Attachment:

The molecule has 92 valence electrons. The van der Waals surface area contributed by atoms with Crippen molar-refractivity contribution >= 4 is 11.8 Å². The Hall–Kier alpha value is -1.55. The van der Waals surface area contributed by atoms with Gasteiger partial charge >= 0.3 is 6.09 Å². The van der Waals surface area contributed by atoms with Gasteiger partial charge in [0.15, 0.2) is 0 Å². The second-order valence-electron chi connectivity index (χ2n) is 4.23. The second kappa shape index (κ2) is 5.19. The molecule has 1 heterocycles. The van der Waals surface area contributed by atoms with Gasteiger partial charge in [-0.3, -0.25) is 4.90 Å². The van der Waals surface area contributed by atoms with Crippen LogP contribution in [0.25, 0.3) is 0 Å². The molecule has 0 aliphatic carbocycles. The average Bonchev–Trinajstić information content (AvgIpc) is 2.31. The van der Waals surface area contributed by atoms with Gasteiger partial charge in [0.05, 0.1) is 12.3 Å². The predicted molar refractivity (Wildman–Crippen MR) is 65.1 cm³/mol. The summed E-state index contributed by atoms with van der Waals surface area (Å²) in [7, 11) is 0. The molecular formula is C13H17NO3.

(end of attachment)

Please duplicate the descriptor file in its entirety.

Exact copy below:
The molecule has 92 valence electrons. The van der Waals surface area contributed by atoms with Crippen molar-refractivity contribution >= 4 is 11.8 Å². The Hall–Kier alpha value is -1.55. The van der Waals surface area contributed by atoms with Gasteiger partial charge >= 0.3 is 6.09 Å². The van der Waals surface area contributed by atoms with Gasteiger partial charge in [0.15, 0.2) is 0 Å². The second-order valence-electron chi connectivity index (χ2n) is 4.23. The second kappa shape index (κ2) is 5.19. The molecule has 1 heterocycles. The van der Waals surface area contributed by atoms with Gasteiger partial charge in [-0.3, -0.25) is 4.90 Å². The van der Waals surface area contributed by atoms with Crippen LogP contribution in [0.25, 0.3) is 0 Å². The molecule has 0 aliphatic carbocycles. The average Bonchev–Trinajstić information content (AvgIpc) is 2.31. The van der Waals surface area contributed by atoms with Gasteiger partial charge in [0.05, 0.1) is 12.3 Å². The predicted molar refractivity (Wildman–Crippen MR) is 65.1 cm³/mol. The summed E-state index contributed by atoms with van der Waals surface area (Å²) in [7, 11) is 0. The molecular formula is C13H17NO3.